WHAT’S NEW IN RELIGION? by Kenneth Hamilton; Wm. B. Eerdmans Publishing Co., 1968; 176 pp., $3.95. 

The author of this book is professor of Systematic Theology in the Theological Faculty of United College in Winnipeg, Manitoba. His concern in several books he has written is with the new “theologies” which have recently appeared which solemnly avow that “God is dead.” This book deals especially with Bishop John Robinson, who began the current tempest, Paul Tillich, Paul van Buren, Thomas Altizer, William Hamilton, Harvey Cox, Joseph Fletcher and others. He not only discusses their “religious philosophies” but also their ethics, which has come to be known as “the new morality” or “situation ethics.”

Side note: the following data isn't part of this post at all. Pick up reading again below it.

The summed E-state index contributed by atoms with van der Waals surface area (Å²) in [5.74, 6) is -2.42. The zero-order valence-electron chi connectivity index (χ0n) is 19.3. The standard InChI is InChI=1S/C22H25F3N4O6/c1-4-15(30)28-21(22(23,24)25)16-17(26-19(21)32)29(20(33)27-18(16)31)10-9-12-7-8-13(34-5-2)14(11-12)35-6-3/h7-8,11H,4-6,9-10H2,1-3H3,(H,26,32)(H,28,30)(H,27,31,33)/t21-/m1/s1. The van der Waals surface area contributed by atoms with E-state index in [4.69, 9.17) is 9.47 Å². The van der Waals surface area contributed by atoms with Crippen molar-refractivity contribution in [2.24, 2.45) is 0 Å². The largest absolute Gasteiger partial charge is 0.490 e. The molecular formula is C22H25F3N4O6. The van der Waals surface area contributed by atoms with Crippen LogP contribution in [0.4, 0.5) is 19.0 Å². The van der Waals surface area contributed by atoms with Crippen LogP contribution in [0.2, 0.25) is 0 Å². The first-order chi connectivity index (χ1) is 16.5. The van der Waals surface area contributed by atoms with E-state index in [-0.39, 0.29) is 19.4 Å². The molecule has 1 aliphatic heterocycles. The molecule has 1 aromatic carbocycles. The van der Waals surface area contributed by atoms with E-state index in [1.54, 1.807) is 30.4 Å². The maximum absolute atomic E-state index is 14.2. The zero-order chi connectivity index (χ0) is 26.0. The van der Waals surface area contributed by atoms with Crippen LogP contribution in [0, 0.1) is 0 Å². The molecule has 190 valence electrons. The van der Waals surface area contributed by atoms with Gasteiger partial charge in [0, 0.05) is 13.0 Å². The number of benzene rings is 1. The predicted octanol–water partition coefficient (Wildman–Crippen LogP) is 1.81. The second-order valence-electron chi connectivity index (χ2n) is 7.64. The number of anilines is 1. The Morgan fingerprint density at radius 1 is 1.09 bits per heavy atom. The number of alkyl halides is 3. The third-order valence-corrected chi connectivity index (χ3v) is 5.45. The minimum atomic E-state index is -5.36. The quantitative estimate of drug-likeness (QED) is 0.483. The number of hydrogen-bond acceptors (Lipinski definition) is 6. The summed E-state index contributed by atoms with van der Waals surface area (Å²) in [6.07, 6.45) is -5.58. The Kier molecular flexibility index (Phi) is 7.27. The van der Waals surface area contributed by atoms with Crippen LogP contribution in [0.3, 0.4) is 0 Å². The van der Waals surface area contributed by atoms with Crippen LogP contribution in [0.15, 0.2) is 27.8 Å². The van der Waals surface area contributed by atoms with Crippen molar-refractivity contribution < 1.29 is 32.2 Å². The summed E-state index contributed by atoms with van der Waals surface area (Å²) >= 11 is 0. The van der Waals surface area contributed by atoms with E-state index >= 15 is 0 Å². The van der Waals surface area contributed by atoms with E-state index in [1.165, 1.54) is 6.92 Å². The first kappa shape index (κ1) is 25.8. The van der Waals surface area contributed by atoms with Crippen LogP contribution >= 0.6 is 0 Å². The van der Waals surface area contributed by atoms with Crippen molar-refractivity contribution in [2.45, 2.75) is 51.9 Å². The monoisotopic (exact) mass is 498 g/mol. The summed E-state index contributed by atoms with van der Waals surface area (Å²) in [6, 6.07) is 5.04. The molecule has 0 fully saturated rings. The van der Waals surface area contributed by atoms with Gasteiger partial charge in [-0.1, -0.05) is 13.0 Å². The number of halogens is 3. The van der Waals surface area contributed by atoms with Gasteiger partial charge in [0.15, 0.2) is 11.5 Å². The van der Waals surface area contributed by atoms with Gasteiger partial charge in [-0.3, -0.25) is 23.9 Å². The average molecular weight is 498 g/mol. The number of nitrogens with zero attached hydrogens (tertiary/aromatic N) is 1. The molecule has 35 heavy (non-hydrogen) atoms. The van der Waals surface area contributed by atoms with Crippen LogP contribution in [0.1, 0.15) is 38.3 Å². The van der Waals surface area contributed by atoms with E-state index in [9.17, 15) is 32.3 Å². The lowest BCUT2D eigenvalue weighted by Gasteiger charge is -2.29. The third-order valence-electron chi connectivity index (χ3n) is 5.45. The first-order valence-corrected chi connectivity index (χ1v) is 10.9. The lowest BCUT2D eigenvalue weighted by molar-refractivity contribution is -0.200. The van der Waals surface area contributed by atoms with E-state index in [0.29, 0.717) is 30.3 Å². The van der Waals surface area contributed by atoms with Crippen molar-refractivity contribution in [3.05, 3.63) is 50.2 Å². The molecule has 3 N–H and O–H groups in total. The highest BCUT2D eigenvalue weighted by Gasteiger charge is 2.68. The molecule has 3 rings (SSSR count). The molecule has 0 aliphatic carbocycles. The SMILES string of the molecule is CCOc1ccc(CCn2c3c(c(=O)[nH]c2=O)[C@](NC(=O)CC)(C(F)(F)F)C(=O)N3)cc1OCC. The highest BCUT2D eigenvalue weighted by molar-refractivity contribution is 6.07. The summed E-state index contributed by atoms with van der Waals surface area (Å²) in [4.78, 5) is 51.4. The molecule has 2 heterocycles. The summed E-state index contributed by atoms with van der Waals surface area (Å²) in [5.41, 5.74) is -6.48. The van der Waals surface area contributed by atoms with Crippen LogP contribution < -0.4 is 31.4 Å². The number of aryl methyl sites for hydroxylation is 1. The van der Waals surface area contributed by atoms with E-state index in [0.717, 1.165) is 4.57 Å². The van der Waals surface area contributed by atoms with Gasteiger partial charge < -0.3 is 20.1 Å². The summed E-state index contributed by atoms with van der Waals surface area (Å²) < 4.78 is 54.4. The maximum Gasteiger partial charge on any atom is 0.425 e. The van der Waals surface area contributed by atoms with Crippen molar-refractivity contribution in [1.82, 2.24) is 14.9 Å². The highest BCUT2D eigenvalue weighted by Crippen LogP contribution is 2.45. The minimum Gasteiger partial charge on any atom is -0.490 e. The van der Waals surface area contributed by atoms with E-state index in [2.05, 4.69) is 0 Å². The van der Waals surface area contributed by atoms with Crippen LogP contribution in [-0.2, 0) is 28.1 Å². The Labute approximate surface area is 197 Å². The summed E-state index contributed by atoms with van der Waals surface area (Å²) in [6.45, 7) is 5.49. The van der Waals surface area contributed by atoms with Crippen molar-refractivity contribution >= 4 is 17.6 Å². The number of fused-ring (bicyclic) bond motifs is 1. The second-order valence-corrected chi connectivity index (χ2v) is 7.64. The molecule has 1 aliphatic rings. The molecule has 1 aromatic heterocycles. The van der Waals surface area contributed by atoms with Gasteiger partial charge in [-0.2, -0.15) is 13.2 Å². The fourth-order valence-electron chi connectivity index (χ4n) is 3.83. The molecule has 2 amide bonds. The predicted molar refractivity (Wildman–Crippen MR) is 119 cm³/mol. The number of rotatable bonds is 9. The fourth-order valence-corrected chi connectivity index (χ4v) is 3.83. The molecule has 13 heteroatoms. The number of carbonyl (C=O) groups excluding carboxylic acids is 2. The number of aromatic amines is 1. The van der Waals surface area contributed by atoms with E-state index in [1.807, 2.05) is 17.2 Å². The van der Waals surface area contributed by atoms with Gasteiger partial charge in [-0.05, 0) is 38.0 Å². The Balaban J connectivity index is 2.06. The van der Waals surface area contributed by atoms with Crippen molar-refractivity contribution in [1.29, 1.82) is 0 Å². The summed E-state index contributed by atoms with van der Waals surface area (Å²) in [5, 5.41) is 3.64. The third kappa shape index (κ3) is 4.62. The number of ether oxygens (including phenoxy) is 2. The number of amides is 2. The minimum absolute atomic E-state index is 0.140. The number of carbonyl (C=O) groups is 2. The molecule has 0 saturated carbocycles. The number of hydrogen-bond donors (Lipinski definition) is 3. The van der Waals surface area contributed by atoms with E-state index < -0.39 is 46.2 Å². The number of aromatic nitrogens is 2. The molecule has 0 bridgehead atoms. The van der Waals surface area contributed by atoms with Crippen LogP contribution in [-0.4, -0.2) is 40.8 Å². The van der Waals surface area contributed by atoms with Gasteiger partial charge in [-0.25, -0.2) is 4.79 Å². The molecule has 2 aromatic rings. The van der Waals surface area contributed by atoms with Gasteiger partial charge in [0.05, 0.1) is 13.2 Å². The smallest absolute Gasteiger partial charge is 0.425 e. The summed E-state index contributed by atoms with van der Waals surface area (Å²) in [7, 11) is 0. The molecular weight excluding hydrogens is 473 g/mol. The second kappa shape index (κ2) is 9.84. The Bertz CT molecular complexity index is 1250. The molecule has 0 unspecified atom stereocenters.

The book is a real help in an attempt to understand what these men are trying to say and can well serve as a guide through their dark and labyrinthine writings. One interested inlearning about these men will do well to read the book. But there are weaknesses. For one thing, and most basic, it seems a bit too much to take these men so seriously that an entire book has to be devoted to them. They are atheists, mockers of religion and blasphemers. Ought a Christian to devote an entire volume to them? Secondly, while Bishop Robinson especially claims to be developing the views of Dietrich Bonhoeffer, Hamilton claims that Bonhoeffer is being misinterpreted when these atheists appeal to him. While there may be some element of truth in this assertion, our reading of Bonhoeffer leads us to the conclusion that Hamilton is much too charitable in his analysis when he finds in Bonhoeffer one who has something positive to offer to conservative theology. Thirdly, Hamilton’s critique of these men is grounded in philosophical argument and not in Scripture. This is a mistake while there is something correct apologetically in analyzing arguments of unbelievers and even showing where their own argumentation goes astray, the final answer to unbelievers is Scripture. Hamilton does not do this. For an answer from Scripture to these men, one must go elsewhere.